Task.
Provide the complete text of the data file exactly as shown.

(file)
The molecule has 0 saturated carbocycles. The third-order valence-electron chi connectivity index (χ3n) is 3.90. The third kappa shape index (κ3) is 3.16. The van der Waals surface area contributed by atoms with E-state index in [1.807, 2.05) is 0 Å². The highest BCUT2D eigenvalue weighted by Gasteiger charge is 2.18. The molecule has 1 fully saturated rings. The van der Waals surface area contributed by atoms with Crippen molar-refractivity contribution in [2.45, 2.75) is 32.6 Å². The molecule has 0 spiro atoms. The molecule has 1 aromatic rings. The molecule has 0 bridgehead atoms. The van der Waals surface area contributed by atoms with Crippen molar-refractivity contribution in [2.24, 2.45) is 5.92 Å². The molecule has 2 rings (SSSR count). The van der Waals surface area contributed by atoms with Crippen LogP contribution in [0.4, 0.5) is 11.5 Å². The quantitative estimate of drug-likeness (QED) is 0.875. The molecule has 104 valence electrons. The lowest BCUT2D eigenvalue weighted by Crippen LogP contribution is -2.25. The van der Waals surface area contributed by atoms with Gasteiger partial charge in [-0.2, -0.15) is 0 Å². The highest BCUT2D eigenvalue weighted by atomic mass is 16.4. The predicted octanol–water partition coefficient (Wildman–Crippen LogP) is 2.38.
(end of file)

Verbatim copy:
The molecule has 0 saturated carbocycles. The third-order valence-electron chi connectivity index (χ3n) is 3.90. The third kappa shape index (κ3) is 3.16. The van der Waals surface area contributed by atoms with E-state index in [1.807, 2.05) is 0 Å². The highest BCUT2D eigenvalue weighted by Gasteiger charge is 2.18. The molecule has 1 fully saturated rings. The van der Waals surface area contributed by atoms with Crippen molar-refractivity contribution in [2.45, 2.75) is 32.6 Å². The molecule has 0 spiro atoms. The molecule has 1 aromatic rings. The molecule has 0 bridgehead atoms. The van der Waals surface area contributed by atoms with Crippen molar-refractivity contribution in [2.24, 2.45) is 5.92 Å². The molecule has 2 rings (SSSR count). The van der Waals surface area contributed by atoms with Crippen LogP contribution in [0.4, 0.5) is 11.5 Å². The quantitative estimate of drug-likeness (QED) is 0.875. The molecule has 104 valence electrons. The lowest BCUT2D eigenvalue weighted by Crippen LogP contribution is -2.25. The van der Waals surface area contributed by atoms with Gasteiger partial charge in [-0.2, -0.15) is 0 Å². The highest BCUT2D eigenvalue weighted by atomic mass is 16.4. The predicted octanol–water partition coefficient (Wildman–Crippen LogP) is 2.38.